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Lung cancer is the second most diagnosed cancer in the world, and is often considered a common cancer among smokers. As per a recent report by the National Center for Biotechnology Information (NCBI) in 2020, 15-20 percent of men and over 50 percent of women diagnosed with lung cancer are non-smokers. Research suggests that the stigma around lung cancer and smoking not only affects the patients, but also caregivers and doctors during the treatment.
Lung cancer can be caused by multiple factors other than tobacco. The disease can develop under various conditions and situations, which can increase the risk of its incidence in non-smokers. The term “non-smokers” is for people who have smoked less than 100 cigarettes in their lifetime. Experts suggest that lung cancer affects non-smokers differently, and the cases are consistently on the rise.
Inhaling fumes of cigarettes, pipes, cigars, and other tobacco products can be as dangerous as smoking. Non-smokers inhaling the smoke face serious health risks. According to the American Cancer Society, thousands of harmful chemicals like nicotine, hydrogen cyanide, lead, ammonia, arsenic, carbon monoxide, and other substances are present in tobacco. These elements affect the lungs adversely.
By breathing polluted air, there are chances of developing lung cancer or other respiratory diseases. Prolonged exposure to contaminated air from industries, vehicles, and various other sources have similar consequences as regular smoking.
Lung cancer can be inherited. It is important to know only the cancer cells are inherited and not the disease. Therefore, it does not determine the chances of getting cancer.
Lung cancer can occur at any age, but people at the age of 65 and above are more vulnerable.
Breathing random gases that can travel through soil, air, water, and other mediums are unsafe and can cause complications.
Sniffing elements like asbestos, arsenic, chromium, and nickel can aggravate risk.
Another underlying cause for developing lung cancer can be previous lung diseases and exposure to radiation therapy and chemotherapy.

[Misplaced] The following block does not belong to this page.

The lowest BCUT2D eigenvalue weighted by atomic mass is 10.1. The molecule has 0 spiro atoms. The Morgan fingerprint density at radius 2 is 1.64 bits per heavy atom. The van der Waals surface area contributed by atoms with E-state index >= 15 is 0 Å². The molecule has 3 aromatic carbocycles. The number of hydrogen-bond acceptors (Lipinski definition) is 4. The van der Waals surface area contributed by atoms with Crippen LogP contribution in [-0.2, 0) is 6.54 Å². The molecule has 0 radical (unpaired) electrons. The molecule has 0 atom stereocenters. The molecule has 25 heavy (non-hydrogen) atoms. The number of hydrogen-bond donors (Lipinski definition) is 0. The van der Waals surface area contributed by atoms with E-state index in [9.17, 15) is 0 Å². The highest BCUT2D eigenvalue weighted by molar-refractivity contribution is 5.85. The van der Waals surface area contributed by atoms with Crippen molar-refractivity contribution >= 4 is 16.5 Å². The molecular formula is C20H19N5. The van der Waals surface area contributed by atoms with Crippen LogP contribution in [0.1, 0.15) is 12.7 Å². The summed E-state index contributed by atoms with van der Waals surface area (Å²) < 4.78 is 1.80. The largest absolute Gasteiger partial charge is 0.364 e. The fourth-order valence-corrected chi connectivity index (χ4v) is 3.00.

Exposure to these risk elements raises blood pressure levels, asthma, and possibilities of other frequent illnesses. While exposure to smoke is increasing the cases of lung cancer in non-smokers, children are more vulnerable to this than adults.
When the body inhales these harmful substances initially, it tries to repair itself. But with repetitive exposure, the body starts showing signs and symptoms of lung problems, which can later turn into lung cancer.
1. Avoid smoke: Non-smokers exposed to second-hand smoking should try and avoid it. Wear a mask, avoid going near the smoking area, visit places that do not allow smoking, or try other smoke-free options available.
2. Check air quality at home: Make sure you stay away from fumes emitted from the chimney, dust, kitchen smoke, pet dander, and fumes from incense sticks or candles, as they are indoor pollutants and are harmful for health.
3. Regular exercises: Staying active and increasing the heart rate once a day helps in maintaining lung capacity, and improves the overall health of the body. You can also choose to walk or do other physical activities to stay fit.
4. Balanced diet: Healthy food is the key to a healthier life. Food low in sodium and saturated fat, vegetables, and fruits should be eaten daily.
5. Don’t consume tobacco: If you are a non-smoker do not start smoking or consume other tobacco products.
Follow these tips to reduce your risk of developing lung cancer, but if you experience any symptoms, it is recommended to immediately consult a doctor.